I was thrilled when publisher Michael Joseph invited me to read The Marriage Pact via Netgalley ahead of the paperback release on 14 December, and despite my best intentions to reduce my TBR, I didn’t think twice about downloading this title!
Newlyweds Alice and Jake are a picture-perfect couple. Alice, once a singer in a well-known rock band, is now a successful lawyer. Jake is a partner in an up-and-coming psychology practice. Their life together holds endless possibilities. After receiving an enticing wedding gift from one of Alice’s prominent clients, they decide to join an exclusive and mysterious group known only as The Pact.
The goal of The Pact seems simple: to keep marriages happy and intact, and most of its rules make sense: Always answer the phone when your spouse calls. Exchange thoughtful gifts monthly. Plan a trip together once per quarter…
Never mention The Pact to anyone.
Alice and Jake are initially seduced by the glamorous parties, the sense of community, their widening social circle of like-minded couples–and then one of them breaks the rules. The young lovers are about to discover that for adherents to The Pact, membership, like marriage, is for life, and The Pact will go to any lengths to enforce that rule. For Jake and Alice, the marriage of their dreams is about to become their worst nightmare.
Part of what attracted me to The Marriage Pact was its premise. Given that divorce rates seem to be ever increasing, I can see why the idea of joining a club that will guarantee a successful marriage would be appealing, particularly as Jake and Alice are approached in the days immediately leading up to and following on from their wedding and honeymoon – the days before their lives return to normal and while the feeling of being married is still fresh and exciting. I also loved that Jake, as a marriage councillor, is able to drop in little factoids about marriage and divorce throughout the novel. I found these snippets to be really interesting, and I felt that they added to the story brilliantly. In a way, it seems to justify their decision to join this exclusive club, when the reader can see that it’s maybe not the panacea that it’s been sold as.
And to begin with, The Pact is everything they hoped it would be. A group of like-minded individuals who are successful, live comfortably, and throw elegant parties in their lavish houses, and welcome Jake and Alice into their fold. It doesn’t take long for certain elements of The Pact make both Jake and Alice a little uncomfortable, however. As you’d expect, this starts out with little things, which taken individually aren’t all that alarming, but that build up and gradually take a more sinister turn, particularly as they begin to experience some of the punishments that go along with not adhering to The Pact, and this became quite a dark novel by the end!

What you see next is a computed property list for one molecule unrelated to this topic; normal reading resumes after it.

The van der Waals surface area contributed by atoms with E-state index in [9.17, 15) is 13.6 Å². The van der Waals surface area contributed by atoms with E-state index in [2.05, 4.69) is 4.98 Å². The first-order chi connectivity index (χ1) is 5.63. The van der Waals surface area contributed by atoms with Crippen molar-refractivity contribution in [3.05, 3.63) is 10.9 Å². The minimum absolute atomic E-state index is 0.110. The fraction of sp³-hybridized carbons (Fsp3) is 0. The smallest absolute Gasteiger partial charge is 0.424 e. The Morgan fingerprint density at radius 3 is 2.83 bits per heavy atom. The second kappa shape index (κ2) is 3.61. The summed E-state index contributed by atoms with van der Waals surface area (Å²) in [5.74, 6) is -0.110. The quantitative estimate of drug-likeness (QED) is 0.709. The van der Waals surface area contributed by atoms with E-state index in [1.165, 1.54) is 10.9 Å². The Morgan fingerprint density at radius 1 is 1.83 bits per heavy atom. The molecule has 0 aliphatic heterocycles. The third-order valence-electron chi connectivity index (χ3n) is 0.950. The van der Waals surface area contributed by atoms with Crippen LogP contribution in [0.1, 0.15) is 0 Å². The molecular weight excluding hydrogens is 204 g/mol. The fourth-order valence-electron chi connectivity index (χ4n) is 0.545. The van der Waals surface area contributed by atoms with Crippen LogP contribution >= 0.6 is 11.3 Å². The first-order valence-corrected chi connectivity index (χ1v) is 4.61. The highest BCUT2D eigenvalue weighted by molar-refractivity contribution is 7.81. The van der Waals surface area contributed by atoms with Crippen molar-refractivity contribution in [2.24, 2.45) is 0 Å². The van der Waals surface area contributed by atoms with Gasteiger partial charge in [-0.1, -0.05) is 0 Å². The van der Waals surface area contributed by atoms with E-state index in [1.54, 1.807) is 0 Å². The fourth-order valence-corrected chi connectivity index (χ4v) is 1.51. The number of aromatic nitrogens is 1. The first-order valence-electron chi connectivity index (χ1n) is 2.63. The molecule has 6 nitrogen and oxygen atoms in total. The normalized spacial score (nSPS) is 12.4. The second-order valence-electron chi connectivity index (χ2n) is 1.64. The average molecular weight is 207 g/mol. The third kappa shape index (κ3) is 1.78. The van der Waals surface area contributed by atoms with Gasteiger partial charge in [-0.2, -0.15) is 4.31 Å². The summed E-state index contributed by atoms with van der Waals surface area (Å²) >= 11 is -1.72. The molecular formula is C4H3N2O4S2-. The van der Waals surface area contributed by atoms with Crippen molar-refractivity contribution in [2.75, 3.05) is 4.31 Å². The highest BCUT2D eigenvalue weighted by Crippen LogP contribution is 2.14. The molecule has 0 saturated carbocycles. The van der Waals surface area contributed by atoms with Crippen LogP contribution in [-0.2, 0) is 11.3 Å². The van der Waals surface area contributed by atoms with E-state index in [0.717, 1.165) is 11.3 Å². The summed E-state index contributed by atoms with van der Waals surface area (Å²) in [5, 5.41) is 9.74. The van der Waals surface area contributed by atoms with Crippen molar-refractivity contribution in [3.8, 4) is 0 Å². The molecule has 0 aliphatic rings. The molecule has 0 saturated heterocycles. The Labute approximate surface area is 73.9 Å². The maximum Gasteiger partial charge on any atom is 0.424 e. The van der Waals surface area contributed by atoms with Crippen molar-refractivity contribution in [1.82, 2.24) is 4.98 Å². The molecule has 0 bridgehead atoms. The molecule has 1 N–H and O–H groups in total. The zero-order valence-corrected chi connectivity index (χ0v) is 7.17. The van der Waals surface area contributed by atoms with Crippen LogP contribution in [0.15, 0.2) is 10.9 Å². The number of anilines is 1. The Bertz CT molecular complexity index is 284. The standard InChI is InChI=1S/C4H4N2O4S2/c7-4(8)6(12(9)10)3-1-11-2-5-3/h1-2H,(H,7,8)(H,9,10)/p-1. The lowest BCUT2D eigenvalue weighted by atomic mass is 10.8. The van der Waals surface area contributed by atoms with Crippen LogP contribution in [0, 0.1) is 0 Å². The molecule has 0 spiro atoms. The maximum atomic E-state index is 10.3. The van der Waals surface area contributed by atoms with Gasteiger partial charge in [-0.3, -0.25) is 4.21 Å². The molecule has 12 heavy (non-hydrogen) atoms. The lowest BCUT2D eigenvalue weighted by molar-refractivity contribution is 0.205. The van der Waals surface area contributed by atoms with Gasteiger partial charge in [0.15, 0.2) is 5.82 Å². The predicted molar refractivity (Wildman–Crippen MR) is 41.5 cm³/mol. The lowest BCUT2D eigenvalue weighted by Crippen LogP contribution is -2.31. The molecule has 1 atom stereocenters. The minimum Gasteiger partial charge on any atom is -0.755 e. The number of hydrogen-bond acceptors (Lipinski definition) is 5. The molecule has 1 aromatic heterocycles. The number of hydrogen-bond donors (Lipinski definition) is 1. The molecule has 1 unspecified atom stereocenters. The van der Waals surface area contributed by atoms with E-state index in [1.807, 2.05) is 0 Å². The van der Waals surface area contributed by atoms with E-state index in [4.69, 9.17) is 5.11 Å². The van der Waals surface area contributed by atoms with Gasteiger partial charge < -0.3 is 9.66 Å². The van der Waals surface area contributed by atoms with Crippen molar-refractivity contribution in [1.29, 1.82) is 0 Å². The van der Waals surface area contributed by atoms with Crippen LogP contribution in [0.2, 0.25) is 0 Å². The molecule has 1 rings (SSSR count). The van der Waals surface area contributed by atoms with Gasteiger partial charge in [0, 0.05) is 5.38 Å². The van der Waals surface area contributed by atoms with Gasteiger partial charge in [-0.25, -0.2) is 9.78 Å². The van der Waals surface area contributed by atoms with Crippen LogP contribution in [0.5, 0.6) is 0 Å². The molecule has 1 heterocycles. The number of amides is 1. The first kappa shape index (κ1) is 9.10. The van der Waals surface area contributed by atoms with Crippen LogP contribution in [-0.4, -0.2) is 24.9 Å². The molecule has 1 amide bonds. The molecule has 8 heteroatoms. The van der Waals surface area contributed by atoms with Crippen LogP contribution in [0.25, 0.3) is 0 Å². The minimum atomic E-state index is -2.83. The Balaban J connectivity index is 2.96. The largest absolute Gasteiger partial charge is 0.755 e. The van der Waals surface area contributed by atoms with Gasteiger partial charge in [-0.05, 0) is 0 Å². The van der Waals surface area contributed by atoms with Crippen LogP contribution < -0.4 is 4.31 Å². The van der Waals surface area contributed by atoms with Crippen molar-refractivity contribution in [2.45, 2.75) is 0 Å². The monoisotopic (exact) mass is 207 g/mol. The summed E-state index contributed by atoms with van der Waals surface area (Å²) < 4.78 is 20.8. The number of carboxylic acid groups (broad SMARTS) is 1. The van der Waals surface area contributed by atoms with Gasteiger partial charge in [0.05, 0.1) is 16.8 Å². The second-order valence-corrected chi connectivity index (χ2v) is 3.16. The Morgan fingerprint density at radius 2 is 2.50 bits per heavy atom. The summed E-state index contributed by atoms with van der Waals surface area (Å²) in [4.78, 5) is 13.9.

I think that many novels such as this are written from the perspective of a female, and I found it interesting that Richmond chose to tell The Marriage Pact from the perspective of Jake rather than Alice. It works really well though, particularly as it is Jake who feels more insecure about their marriage and its longevity. Indeed, part of the reason that Jake proposed was because he felt that Alice might become bored and / or leave him. Similarly, he is (almost absurdly) grateful that she is willing to commit to The Pact, and therefore their marriage, taking it as a reassurance that she does love him. The reader has more insight into Alice’s point of view and understands her more, but I enjoyed reading about a situation in which elements that are often used as gender stereotypes were reversed, and felt that this was done successfully.
The Marriage Pact has a fascinating premise, and found this to be an entertaining and gripping story. The Marriage Pact is available now in digital and hardback formats, and will be released in paperback on 14 December. Many thanks to Michael Joseph and Netgalley for allowing me to read and review this title.
Rating: ⭐ ⭐ ⭐ ⭐